Lemma 4.21.5. Let $\mathcal{I}$ be a filtered index category. There exist a directed set $I$ and a system $(x_ i, \varphi _{ii'})$ over $I$ in $\mathcal{I}$ with the following properties:

1. For every category $\mathcal{C}$ and every diagram $M : \mathcal{I} \to \mathcal{C}$ with values in $\mathcal{C}$, denote $(M(x_ i), M(\varphi _{ii'}))$ the corresponding system over $I$. If $\mathop{\mathrm{colim}}\nolimits _{i \in I} M(x_ i)$ exists then so does $\mathop{\mathrm{colim}}\nolimits _\mathcal {I} M$ and the transformation

$\theta : \mathop{\mathrm{colim}}\nolimits _{i \in I} M(x_ i) \longrightarrow \mathop{\mathrm{colim}}\nolimits _\mathcal {I} M$

of Lemma 4.14.8 is an isomorphism.

2. For every category $\mathcal{C}$ and every diagram $M : \mathcal{I}^{opp} \to \mathcal{C}$ in $\mathcal{C}$, denote $(M(x_ i), M(\varphi _{ii'}))$ the corresponding inverse system over $I$. If $\mathop{\mathrm{lim}}\nolimits _{i \in I} M(x_ i)$ exists then so does $\mathop{\mathrm{lim}}\nolimits _\mathcal {I} M$ and the transformation

$\theta : \mathop{\mathrm{lim}}\nolimits _{\mathcal{I}^{opp}} M \longrightarrow \mathop{\mathrm{lim}}\nolimits _{i \in I} M(x_ i)$

of Lemma 4.14.9 is an isomorphism.

Proof. As explained in the text following Definition 4.21.2, we may view preordered sets as categories and systems as functors. Throughout the proof, we will freely shift between these two points of view. We prove the first statement by constructing a category $\mathcal{I}_0$, corresponding to a directed set1, and a cofinal functor $M_0 : \mathcal{I}_0 \to \mathcal{I}$. Then, by Lemma 4.17.2, the colimit of a diagram $M : \mathcal{I} \to \mathcal{C}$ coincides with the colimit of the diagram $M \circ M_0 : \mathcal{I}_0 \to \mathcal{C}$, from which the statement follows. The second statement is dual to the first and may be proved by interpreting a limit in $\mathcal{C}$ as a colimit in $\mathcal{C}^{opp}$. We omit the details.

A category $\mathcal{F}$ is called finitely generated if there exists a finite set $F$ of arrows in $\mathcal{F}$, such that each arrow in $\mathcal{F}$ may be obtained by composing arrows from $F$. In particular, this implies that $\mathcal{F}$ has finitely many objects. We start the proof by reducing to the case when $\mathcal{I}$ has the property that every finitely generated subcategory of $\mathcal{I}$ may be extended to a finitely generated subcategory with a unique final object.

Let $\omega$ denote the directed set of finite ordinals, which we view as a filtered category. It is easy to verify that the product category $\mathcal{I}\times \omega$ is also filtered, and the projection $\Pi : \mathcal{I} \times \omega \to \mathcal{I}$ is cofinal.

Now let $\mathcal{F}$ be any finitely generated subcategory of $\mathcal{I}\times \omega$. By using the axioms of a filtered category and a simple induction argument on a finite set of generators of $\mathcal{F}$, we may construct a cocone $(\{ f_ i\} , i_\infty )$ in $\mathcal{I}$ for the diagram $\mathcal{F} \to \mathcal{I}$. That is, a morphism $f_ i : i \to i_\infty$ for every object $i$ in $\mathcal{F}$ such that for each arrow $f : i \to i'$ in $\mathcal{F}$ we have $f_ i = f\circ f_{i'}$. We can also choose $i_\infty$ such that there are no arrows from $i_\infty$ to an object in $\mathcal{F}$. This is possible since we may always post-compose the arrows $f_ i$ with an arrow which is the identity on the $\mathcal{I}$-component and strictly increasing on the $\omega$-component. Now let $\mathcal{F}^+$ denote the category consisting of all objects and arrows in $\mathcal{F}$ together with the object $i_\infty$, the identity arrow $\text{id}_{i_\infty }$ and the arrows $f_ i$. Since there are no arrows from $i_\infty$ in $\mathcal{F}^+$ to any object of $\mathcal{F}$, the arrow set in $\mathcal{F}^+$ is closed under composition, so $\mathcal{F}^+$ is indeed a category. By construction, it is a finitely generated subcategory of $\mathcal{I}$ which has $i_\infty$ as unique final object. Since, by Lemma 4.17.2, the colimit of any diagram $M : \mathcal{I} \to \mathcal{C}$ coincides with the colimit of $M\circ \Pi$ , this gives the desired reduction.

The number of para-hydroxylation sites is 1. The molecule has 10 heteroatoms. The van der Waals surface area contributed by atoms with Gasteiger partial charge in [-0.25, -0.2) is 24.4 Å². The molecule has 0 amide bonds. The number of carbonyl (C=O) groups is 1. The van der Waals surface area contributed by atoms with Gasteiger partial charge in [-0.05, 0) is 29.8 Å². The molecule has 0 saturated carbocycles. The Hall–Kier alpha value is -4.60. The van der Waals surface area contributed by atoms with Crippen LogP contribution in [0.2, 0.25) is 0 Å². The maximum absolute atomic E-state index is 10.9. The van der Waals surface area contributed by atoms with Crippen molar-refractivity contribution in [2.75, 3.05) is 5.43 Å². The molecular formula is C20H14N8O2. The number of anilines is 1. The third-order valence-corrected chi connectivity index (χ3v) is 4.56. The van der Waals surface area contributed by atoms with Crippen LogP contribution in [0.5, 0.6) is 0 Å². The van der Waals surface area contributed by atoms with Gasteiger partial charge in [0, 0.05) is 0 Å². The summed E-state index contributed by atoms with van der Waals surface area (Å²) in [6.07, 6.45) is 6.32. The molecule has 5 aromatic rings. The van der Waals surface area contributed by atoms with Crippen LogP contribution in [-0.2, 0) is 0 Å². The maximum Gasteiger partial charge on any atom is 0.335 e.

The set of all finitely generated subcategories of $\mathcal{I}$ with a unique final object is naturally ordered by inclusion. We take $\mathcal{I}_0$ to be the category corresponding to this set. We also have a functor $M_0 : \mathcal{I}_0 \to \mathcal{I}$, which takes an arrow $\mathcal{F} \subset \mathcal{F'}$ in $\mathcal{I}_0$ to the unique map from the final object of $\mathcal{F}$ to the final object of $\mathcal{F}'$. Given any two finitely generated subcategories of $\mathcal{I}$, the category generated by these two categories is also finitely generated. By our assumption on $\mathcal{I}$, it is also contained in a finitely generated subcategory of $\mathcal{I}$ with a unique final object. This shows that $\mathcal{I}_0$ is directed.